Why are we talking about LEGO video games today? With the heavily rumored LEGO game centered around the Horizon: Forbidden West universe as well as the influx of video game-specific LEGO sets it is evident that there is no sign of these crossovers slowing down. This begs the question, are these LEGO experiences helping developers expand the market appeal of their intellectual properties, or are they stifling creative resources that could otherwise be utilized to bring entirely new experiences to the gaming community? 

There is no denying that there is a sizeable market for LEGO video games. The first two Batman tie-in games sold over 27 million copies across all platforms as of 2021, according to VGChartz. In December of 2023, Epic Games introduced LEGO into their ever-expanding Fortnite to both critical and fan praise with GameRant reporting that at launch, LEGO Fortnite’s player count surpassed the main battle royale mode.

Do I think that this sector of the video game market poses a threat to other potential games? Not particularly, no. I fully acknowledge the perspective that by focusing on licensed properties developers are taken away from making other games, but that does not take too much away from the benefits of LEGO video games. For people such as myself who have a fondness for building and creating with LEGO in their free time, these games could serve as a strong entry point into gaming. All it takes is falling in love with one game to cause a snowball effect leading to players exploring genres that they otherwise would have never thought of delving into.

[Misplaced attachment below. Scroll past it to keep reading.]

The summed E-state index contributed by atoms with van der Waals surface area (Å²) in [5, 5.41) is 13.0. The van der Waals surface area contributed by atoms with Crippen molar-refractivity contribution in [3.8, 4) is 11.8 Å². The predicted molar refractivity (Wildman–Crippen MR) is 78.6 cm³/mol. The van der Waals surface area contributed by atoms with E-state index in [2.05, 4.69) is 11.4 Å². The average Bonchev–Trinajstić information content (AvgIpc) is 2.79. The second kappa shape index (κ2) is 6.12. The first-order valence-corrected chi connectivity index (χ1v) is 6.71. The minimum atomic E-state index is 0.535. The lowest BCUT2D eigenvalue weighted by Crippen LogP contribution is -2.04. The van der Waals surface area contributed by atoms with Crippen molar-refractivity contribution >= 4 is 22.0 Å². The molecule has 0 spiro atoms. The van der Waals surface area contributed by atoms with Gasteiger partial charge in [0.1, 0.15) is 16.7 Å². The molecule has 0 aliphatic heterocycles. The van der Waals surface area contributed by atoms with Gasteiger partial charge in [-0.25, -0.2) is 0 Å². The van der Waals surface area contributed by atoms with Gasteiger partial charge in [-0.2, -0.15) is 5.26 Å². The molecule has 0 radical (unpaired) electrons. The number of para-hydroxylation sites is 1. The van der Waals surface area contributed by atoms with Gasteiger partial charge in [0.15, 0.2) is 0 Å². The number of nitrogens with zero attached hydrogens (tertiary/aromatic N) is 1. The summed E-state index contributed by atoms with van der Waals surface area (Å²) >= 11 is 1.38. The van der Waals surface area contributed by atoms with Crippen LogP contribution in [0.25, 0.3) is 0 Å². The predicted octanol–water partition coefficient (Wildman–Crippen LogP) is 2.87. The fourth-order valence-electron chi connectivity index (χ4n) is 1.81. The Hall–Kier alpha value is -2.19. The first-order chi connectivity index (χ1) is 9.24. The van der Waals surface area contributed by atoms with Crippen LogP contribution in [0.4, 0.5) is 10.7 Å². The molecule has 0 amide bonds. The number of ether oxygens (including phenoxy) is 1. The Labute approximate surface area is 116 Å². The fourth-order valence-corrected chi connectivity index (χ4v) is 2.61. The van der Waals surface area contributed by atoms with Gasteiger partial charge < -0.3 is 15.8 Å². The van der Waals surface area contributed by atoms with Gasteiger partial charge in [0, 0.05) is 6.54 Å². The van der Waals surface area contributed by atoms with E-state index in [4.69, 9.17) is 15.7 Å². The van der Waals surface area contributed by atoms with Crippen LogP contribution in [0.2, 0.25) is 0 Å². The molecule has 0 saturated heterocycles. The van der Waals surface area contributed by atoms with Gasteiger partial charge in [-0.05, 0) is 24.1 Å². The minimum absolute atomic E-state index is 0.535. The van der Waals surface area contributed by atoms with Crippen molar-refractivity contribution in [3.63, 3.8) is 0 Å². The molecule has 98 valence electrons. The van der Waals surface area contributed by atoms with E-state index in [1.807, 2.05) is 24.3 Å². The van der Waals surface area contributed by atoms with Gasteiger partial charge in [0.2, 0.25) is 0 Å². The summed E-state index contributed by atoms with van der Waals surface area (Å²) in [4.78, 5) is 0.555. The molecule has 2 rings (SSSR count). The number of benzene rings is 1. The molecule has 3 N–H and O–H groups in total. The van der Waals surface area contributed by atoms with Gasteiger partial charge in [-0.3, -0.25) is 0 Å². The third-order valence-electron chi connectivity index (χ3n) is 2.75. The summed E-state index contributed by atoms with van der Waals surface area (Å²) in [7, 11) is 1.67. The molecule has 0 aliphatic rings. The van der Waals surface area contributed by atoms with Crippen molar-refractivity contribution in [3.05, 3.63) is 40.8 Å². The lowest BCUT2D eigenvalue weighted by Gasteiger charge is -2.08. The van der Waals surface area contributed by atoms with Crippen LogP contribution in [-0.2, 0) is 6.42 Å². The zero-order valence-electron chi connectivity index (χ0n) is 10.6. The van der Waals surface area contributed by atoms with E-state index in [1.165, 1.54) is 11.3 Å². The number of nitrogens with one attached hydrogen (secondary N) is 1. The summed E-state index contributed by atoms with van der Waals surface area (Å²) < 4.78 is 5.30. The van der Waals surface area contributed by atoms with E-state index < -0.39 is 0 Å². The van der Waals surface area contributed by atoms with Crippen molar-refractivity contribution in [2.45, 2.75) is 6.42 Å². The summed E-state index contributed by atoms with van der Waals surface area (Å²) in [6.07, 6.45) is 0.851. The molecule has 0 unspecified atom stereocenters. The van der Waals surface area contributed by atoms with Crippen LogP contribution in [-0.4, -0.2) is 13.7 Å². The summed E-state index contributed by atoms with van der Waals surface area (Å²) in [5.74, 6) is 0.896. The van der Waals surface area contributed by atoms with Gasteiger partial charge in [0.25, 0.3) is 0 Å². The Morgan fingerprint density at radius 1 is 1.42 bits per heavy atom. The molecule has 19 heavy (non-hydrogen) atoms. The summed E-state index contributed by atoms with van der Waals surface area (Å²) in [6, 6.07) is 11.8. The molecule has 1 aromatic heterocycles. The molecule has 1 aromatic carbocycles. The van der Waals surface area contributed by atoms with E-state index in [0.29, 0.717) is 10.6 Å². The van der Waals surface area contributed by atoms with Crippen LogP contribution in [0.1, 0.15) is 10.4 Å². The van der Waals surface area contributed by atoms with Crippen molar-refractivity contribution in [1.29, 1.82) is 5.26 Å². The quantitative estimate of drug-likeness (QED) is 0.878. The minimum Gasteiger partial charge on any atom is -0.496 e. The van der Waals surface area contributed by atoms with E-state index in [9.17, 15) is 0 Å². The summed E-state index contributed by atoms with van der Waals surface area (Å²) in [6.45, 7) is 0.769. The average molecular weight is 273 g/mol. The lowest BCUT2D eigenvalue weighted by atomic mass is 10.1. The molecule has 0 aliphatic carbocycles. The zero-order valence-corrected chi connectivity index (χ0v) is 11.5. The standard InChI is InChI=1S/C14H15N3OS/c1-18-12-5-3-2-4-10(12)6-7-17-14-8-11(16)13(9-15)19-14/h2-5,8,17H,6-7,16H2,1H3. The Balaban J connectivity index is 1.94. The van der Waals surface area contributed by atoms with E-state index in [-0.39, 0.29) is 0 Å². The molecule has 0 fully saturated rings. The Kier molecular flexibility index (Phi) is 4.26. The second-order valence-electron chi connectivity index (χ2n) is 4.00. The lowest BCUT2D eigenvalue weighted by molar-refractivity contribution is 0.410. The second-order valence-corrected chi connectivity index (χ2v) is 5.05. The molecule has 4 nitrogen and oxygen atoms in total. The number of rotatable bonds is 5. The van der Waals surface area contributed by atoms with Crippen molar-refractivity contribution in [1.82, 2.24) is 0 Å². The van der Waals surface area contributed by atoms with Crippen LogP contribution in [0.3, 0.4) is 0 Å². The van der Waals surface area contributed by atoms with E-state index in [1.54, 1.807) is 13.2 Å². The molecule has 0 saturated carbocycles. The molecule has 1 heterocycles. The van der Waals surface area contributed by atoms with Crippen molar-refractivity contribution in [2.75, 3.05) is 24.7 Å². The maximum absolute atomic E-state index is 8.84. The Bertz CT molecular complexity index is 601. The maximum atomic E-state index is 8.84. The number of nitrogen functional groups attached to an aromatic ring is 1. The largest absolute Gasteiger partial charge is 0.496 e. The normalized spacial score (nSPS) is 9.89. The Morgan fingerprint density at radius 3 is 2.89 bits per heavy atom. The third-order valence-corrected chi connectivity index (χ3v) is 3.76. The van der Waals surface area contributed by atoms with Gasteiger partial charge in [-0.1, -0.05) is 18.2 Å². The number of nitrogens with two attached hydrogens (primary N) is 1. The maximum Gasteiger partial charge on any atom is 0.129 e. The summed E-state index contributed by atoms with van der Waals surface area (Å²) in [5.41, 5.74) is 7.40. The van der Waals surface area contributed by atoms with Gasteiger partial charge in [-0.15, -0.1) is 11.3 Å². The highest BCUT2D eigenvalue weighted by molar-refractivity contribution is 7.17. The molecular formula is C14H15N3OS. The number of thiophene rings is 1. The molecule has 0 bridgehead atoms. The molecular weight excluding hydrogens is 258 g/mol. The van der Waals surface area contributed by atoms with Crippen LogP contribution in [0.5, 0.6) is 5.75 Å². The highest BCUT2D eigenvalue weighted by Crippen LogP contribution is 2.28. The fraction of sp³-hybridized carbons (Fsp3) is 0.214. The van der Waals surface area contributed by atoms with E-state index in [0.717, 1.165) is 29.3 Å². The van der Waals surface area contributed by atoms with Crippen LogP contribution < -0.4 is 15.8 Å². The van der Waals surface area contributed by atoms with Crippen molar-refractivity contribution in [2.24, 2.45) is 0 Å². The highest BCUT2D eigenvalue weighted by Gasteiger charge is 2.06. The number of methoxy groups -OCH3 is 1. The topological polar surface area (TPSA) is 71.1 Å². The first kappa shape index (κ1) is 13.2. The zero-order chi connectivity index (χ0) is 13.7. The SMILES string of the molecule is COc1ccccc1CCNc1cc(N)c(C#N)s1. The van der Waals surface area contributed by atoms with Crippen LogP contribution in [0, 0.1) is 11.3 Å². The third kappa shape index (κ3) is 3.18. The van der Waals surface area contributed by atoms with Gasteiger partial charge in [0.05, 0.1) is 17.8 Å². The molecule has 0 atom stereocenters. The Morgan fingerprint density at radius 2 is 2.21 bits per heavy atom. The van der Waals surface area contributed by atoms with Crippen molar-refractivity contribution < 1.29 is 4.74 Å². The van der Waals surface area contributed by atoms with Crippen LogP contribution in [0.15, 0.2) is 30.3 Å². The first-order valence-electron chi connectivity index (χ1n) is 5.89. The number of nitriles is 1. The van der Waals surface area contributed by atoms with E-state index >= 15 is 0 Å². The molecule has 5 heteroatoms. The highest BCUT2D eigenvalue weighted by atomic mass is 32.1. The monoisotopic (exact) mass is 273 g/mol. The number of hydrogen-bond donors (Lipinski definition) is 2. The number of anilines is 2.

These LEGO games also offer a unique level of humor that is not often found in other types of video games. A common trope found in many of these entries is that the LEGO people cannot speak so they use dramatic expressions and in some cases over-the-top prop comedy to convey storylines. Millions of people have watched the Star Wars movies, for example, so using more comedic effects to translate the story into LEGO adds a layer of thoughtfully humorous references.

One of my favorite moments from LEGO Star Wars: The Complete Saga is during one of the episode five missions when Darth Vader reveals that he is Luke Skywalker’s father. Most of us know the iconic line from the movie, “No, I am your father,” but in place of dialogue, the LEGO version of Darth Vader looks to Luke and holds up a Polaroid photo of him and Padmé during the height of their relationship to explain the connection between him and Luke. Quirky moments such as this do not happen in most video games, making them all the more enjoyable when they do take place. 

LEGO games have consistently been some of my favorite ones to go back and enjoy when I need a more casual experience and I do not see that changing anytime soon. Not every video game needs to be a five-hundred-hour-long open-world RPG that forces players to analyze every single frame to understand the lore. Sometimes having a game that is short yet engaging can be just as enticing. 

How do you feel about LEGO video games? Have you played any of them and is there one that is your standout favorite? Let me know and as always, game on friends!